Anyway, since we rescue the parts from donated devices, the price at which they can be passed on can be very low compared to the original manufacturers parts. So if I would have a part that is needed by anyone else, I could mail it to another repair buddy via regular mail, and thus help another device come back to full function again.

So no, just like time has been proven to be not linear but cyclical (delve into modern science) lifetime is also more a matter of cycles than a linear progression from manufacturing, consumption, second or third hand sale, until discarding: the moment we can shorten the path of any subpart back into a working device, we in fact create ‘organ transplants’ in technology. And that is way more doable in technology, since rejection symptoms are less frequent…

See the analogy?

“Why?”, you ask: because modularisation has made modern technology so powerful, and once cooperative behavior among manufacturers is no longer hampered by competitive traits, this will only improve.

And why the “Let’s NOT E-Waste!” movement? See the image on the right: similar to humans, devices are also much more likely to need a “organ” than those organs are donated. So let’s create an “organ transplant network” that will increase the chance of finding that module we need cheaply and easily!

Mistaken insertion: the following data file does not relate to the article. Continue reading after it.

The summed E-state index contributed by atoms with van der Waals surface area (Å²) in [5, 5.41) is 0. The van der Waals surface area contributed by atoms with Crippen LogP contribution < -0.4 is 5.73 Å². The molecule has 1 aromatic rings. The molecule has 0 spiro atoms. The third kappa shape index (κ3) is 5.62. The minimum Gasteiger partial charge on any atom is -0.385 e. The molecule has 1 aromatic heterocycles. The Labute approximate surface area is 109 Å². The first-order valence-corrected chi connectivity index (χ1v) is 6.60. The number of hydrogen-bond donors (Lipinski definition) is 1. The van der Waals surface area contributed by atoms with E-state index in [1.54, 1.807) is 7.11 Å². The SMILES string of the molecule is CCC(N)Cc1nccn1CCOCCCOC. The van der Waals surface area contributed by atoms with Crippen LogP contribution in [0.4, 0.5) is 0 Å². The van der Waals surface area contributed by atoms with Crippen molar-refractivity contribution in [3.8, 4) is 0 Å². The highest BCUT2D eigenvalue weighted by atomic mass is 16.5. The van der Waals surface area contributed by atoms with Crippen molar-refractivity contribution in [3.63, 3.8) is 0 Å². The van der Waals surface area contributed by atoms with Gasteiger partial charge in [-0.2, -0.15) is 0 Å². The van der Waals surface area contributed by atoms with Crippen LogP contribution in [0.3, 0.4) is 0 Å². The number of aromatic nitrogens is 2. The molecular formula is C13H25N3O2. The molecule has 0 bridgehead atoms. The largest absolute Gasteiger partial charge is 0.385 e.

Welcome to the Repair Zone!

In Triple xXx, Vin Diesel in the role of Xander Cage welcomed an asshole of a senator to “the Xander Zone”. Right before that he told him that computer games “Are the only education kids have”. Well, initiatives like Repair Kids are trying to give kids another education outside the normal school system. But that is just a little cog in the far grander machine of circular economy, ecology and technology.

The iFixIt Repair Manifesto

In today’s world, repairing your own stuff seems to have been outlawed by society. Or at least by government, politics and the business world. But society is US!

When I worked a weekend job in my youth in a local radio store, I was the apprentice of a very nice elderly gentleman from Belgium, who taught me a thing or two about repairing electronics, including that service manuals could always be ordered from the manufacturer. OK, you paid for the paper they were printed on of course, but the information was available!

Today the information for older devices can still be found on the Internet, but the sites who distribute it for free are few and far between. Elektrotanya.com appears to have quite a few, and even though the site is mostly Hungarian, the manual are often in English. Other sites like manualslib.com may give them for free, but watermark the documents in order to draw more visitors to their site. To each his own I guess, but I prefer my information to be free, since information gathering and freedom of expression are universal human rights.

Anyway, this site will be entirely free, and will point at information rather than copying it. You are of course totally free to follow such links, and store the information found there…